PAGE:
Landslides happen everywhere and in different geological locations. This can be because of flooding, which allows sodden soil to move; it can be because of rockfalls, and slower, continuous movements of land due to gravity. Landslides are particularly dangerous when they happen without warning, as recently happened in India and Japan. Tens of thousands were killed in the Vargus disaster in Venezuela in 1999.
Some places are prone to flooding – even, in the case of India, monsoons – but to know where or when a landslide will happen we need good tools. Currently equipment to measure landslides includes rain gauges, such as those used in the Chittagong region of Bangladesh, which record levels of rainfall that can then be compared to previous data of levels that triggered a landslide. But many current systems use point-based sensors: in other words, systems that rely on ground-plugged devices that are able to monitor only from fixed positions.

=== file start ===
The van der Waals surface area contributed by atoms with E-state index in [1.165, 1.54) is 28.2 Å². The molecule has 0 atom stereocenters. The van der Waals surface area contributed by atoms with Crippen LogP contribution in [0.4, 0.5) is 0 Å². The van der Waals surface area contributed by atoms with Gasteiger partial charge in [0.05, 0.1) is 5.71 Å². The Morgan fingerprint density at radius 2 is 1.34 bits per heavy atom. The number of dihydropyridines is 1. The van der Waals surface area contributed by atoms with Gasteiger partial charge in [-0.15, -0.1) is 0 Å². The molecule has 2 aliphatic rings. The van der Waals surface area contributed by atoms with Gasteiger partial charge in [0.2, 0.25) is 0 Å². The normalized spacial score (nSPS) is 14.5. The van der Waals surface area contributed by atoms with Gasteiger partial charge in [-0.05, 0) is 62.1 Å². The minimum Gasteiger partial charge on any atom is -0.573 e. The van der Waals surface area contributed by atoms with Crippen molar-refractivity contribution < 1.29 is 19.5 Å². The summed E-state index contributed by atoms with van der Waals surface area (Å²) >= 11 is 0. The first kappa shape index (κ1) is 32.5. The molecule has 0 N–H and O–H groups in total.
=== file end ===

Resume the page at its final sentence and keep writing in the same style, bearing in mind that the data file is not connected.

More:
We’ve been working on a new way of predicting landslides using optical fibres in cables as sensors. The system, called Stimulated Brillouin Scattering, uses the interaction of light with acoustic waves. When installed, it can constantly monitor changes happening to the land; when the soil undergoes collapse or sliding, we can detect the embedded fibre stretching.
These sensing optical fibre cables can be embedded in shallow trenches in the ground, to monitor both large landslides and slow slope movements through the elongation induced in the sensing fibre. If you imagine the land as a body, a distribution of these optical fibre sensors act as the “nerve system”. They have the ability to detect a change of one centimetre over a distance of a kilometre. Being able to measure and track early pre-failure soil movements, it is then possible to detect the signs of an imminent landslide.